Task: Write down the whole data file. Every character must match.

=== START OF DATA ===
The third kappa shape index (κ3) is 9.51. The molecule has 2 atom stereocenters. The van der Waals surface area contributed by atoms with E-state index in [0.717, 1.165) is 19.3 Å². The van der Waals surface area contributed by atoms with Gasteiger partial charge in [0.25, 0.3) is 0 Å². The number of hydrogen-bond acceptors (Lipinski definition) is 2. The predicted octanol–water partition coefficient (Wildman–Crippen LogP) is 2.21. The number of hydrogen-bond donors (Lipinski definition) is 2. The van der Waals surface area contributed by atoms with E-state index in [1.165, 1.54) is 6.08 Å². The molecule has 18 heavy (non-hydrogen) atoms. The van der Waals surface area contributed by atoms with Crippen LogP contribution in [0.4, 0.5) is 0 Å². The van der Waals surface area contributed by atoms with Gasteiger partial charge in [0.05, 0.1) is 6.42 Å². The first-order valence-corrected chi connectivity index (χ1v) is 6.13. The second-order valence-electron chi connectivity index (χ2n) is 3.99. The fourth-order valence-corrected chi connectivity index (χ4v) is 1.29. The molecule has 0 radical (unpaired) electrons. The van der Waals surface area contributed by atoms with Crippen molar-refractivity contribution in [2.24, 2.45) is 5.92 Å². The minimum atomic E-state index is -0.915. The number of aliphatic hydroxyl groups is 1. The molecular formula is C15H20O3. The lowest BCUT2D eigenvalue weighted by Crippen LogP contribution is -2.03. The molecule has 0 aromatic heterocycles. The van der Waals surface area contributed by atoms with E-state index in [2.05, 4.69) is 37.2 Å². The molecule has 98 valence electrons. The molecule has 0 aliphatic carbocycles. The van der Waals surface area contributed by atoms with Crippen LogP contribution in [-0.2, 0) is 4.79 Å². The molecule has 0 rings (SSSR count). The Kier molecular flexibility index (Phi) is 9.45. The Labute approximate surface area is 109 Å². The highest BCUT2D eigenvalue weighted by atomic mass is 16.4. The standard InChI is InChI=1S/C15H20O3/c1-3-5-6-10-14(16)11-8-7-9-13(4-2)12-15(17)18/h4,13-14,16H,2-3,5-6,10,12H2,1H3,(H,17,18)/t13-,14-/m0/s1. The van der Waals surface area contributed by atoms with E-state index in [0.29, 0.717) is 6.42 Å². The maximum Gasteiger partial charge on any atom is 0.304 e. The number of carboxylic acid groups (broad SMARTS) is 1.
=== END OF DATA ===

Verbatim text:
The third kappa shape index (κ3) is 9.51. The molecule has 2 atom stereocenters. The van der Waals surface area contributed by atoms with E-state index in [0.717, 1.165) is 19.3 Å². The van der Waals surface area contributed by atoms with Gasteiger partial charge in [0.25, 0.3) is 0 Å². The number of hydrogen-bond acceptors (Lipinski definition) is 2. The predicted octanol–water partition coefficient (Wildman–Crippen LogP) is 2.21. The number of hydrogen-bond donors (Lipinski definition) is 2. The van der Waals surface area contributed by atoms with E-state index in [1.165, 1.54) is 6.08 Å². The molecule has 18 heavy (non-hydrogen) atoms. The van der Waals surface area contributed by atoms with Crippen LogP contribution in [0.4, 0.5) is 0 Å². The van der Waals surface area contributed by atoms with Gasteiger partial charge in [0.05, 0.1) is 6.42 Å². The first-order valence-corrected chi connectivity index (χ1v) is 6.13. The second-order valence-electron chi connectivity index (χ2n) is 3.99. The fourth-order valence-corrected chi connectivity index (χ4v) is 1.29. The molecule has 0 radical (unpaired) electrons. The van der Waals surface area contributed by atoms with Crippen molar-refractivity contribution in [2.24, 2.45) is 5.92 Å². The minimum atomic E-state index is -0.915. The number of aliphatic hydroxyl groups is 1. The molecular formula is C15H20O3. The lowest BCUT2D eigenvalue weighted by Crippen LogP contribution is -2.03. The molecule has 0 aromatic heterocycles. The van der Waals surface area contributed by atoms with E-state index in [2.05, 4.69) is 37.2 Å². The molecule has 98 valence electrons. The molecule has 0 aliphatic carbocycles. The van der Waals surface area contributed by atoms with Crippen LogP contribution in [-0.2, 0) is 4.79 Å². The molecule has 0 rings (SSSR count). The Kier molecular flexibility index (Phi) is 9.45. The Labute approximate surface area is 109 Å². The highest BCUT2D eigenvalue weighted by atomic mass is 16.4. The standard InChI is InChI=1S/C15H20O3/c1-3-5-6-10-14(16)11-8-7-9-13(4-2)12-15(17)18/h4,13-14,16H,2-3,5-6,10,12H2,1H3,(H,17,18)/t13-,14-/m0/s1. The van der Waals surface area contributed by atoms with E-state index in [0.29, 0.717) is 6.42 Å². The maximum Gasteiger partial charge on any atom is 0.304 e. The number of carboxylic acid groups (broad SMARTS) is 1.